|the version used for publication as of 09:39, 1 April 2011 and the changes since publication.|
 1 Introduction
The theory of complex bordism is much richer than its unoriented analogue, and at the same time is not as complicated as oriented bordism or other bordism theories with additional structure (B-bordism). Thanks to this, complex cobordism theory has found the most striking and important applications in algebraic topology and beyond. Many of these applications, including the formal group techniques and the Adams-Novikov spectral sequence were outlined in the pioneering work [Novikov1967].
 2 Stably complex structures
A direct attempt to define the bordism relation on complex manifolds fails because the manifold is odd-dimensional and therefore cannot be complex. In order to work with complex manifolds in the bordism theory, one needs to weaken the notion of a complex structure. This leads directly to considering stably complex (also known as weakly almost complex, stably almost complex or quasicomplex) manifolds.
Let denote the tangent bundle of , and the product vector bundle over . A tangential stably complex structure on is determined by a choice of an isomorphism
between the "stable" tangent bundle and a complex vector bundle over . Some of the choices of such isomorphisms are deemed to be equivalent, i.e. determine the same stably complex structures (see details in Chapters II and VII of [Stong1968]). In particular, two stably complex structures are equivalent if they differ by a trivial complex summand. A normal stably complex structure on is determined by a choice of a complex bundle structure on the normal bundle of an embedding . Tangential and normal stably complex structures on determine each other by means of the canonical isomorphism . We therefore may restrict our attention to tangential structures only.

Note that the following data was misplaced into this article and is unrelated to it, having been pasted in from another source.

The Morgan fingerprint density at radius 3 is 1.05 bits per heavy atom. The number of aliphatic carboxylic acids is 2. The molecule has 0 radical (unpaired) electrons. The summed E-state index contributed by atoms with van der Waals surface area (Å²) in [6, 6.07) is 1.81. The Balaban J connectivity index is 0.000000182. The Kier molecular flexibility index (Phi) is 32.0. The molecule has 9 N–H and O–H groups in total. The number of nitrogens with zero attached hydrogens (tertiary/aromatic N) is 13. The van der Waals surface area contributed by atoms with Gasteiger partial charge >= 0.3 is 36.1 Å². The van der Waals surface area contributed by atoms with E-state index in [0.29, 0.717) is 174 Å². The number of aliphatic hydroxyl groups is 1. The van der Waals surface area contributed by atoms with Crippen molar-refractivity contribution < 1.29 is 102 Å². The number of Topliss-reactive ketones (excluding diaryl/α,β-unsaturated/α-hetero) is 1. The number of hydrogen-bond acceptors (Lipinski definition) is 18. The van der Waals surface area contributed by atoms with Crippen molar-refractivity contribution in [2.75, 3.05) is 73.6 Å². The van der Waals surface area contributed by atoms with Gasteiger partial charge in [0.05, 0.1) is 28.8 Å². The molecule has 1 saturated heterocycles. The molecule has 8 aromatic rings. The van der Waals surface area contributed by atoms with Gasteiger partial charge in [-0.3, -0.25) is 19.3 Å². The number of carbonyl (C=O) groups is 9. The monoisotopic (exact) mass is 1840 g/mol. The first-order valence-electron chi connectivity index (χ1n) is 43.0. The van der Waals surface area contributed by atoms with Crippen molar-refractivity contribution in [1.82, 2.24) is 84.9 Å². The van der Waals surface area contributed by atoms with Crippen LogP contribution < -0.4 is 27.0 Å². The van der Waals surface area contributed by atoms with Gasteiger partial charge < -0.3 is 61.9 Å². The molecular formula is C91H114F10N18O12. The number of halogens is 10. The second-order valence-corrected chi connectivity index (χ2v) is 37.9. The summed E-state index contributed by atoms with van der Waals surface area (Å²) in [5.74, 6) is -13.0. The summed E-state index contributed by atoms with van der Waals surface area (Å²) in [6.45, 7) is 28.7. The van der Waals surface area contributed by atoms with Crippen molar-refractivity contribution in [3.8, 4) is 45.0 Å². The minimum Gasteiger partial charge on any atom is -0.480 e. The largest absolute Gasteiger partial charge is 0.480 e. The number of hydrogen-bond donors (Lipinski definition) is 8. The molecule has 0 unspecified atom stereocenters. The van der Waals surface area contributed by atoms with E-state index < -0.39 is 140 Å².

A stably complex manifold is a pair consisting of a manifold and a stably complex structure on it. This is a generalisation of a complex and almost complex manifold (where the latter means a manifold with a choice of a complex structure on , i.e. a stably complex structure with ).
Example 2.1. Let . The standard complex structure on is equivalent to the stably complex structure determined by the isomorphism
where is the Hopf line bundle. On the other hand, the isomorphism
determines a trivial stably complex structure on .
 3 Definition of bordism and cobordism
The bordism relation can be defined between stably complex manifolds. Like the case of unoriented bordism, the set of bordism classes of stably complex manifolds of dimension is an Abelian group with respect to the disjoint union. This group is called the -dimensional complex bordism group and denoted . The zero element is represented by the bordism class of any manifold which bounds and whose stable tangent bundle is trivial (and therefore isomorphic to a product complex vector bundle ). The sphere provides an example of such a manifold. The opposite element to the bordism class in the group may be represented by the same manifold with the stably complex structure determined by the isomorphism
where is given by .
An abbreviated notation for the complex bordism class will be used whenever the stably complex structure is clear from the context.
The complex bordism group and cobordism group of a space may also be defined geometrically, at least for the case when is a manifold. This can be done along the lines suggested by [Quillen1971a] and [Dold1978] by considering special "stably complex" maps of manifolds to . However, nowadays the homotopical approach to bordism has taken over, and the (co)bordism groups are usually defined using the Pontrjagin-Thom construction similarly to the unoriented case: